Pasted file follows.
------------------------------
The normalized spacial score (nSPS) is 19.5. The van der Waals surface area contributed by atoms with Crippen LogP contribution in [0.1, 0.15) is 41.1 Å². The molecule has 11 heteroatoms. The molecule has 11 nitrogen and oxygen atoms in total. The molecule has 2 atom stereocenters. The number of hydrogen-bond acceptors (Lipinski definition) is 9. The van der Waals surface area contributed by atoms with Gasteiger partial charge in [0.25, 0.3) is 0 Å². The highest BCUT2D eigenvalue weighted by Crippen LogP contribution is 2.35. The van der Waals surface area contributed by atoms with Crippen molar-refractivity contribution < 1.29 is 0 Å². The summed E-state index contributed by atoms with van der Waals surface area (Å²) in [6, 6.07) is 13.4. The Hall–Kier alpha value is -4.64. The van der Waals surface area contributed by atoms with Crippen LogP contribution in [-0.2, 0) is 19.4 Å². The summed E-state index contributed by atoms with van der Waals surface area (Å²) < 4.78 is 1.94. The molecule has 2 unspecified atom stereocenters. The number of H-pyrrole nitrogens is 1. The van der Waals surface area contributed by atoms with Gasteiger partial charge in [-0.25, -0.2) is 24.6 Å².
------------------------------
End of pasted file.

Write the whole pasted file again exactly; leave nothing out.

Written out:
The normalized spacial score (nSPS) is 19.5. The van der Waals surface area contributed by atoms with Crippen LogP contribution in [0.1, 0.15) is 41.1 Å². The molecule has 11 heteroatoms. The molecule has 11 nitrogen and oxygen atoms in total. The molecule has 2 atom stereocenters. The number of hydrogen-bond acceptors (Lipinski definition) is 9. The van der Waals surface area contributed by atoms with Gasteiger partial charge in [0.25, 0.3) is 0 Å². The highest BCUT2D eigenvalue weighted by Crippen LogP contribution is 2.35. The van der Waals surface area contributed by atoms with Crippen molar-refractivity contribution < 1.29 is 0 Å². The summed E-state index contributed by atoms with van der Waals surface area (Å²) in [6, 6.07) is 13.4. The Hall–Kier alpha value is -4.64. The van der Waals surface area contributed by atoms with Crippen LogP contribution in [-0.2, 0) is 19.4 Å². The summed E-state index contributed by atoms with van der Waals surface area (Å²) < 4.78 is 1.94. The molecule has 2 unspecified atom stereocenters. The number of H-pyrrole nitrogens is 1. The van der Waals surface area contributed by atoms with Gasteiger partial charge in [-0.25, -0.2) is 24.6 Å².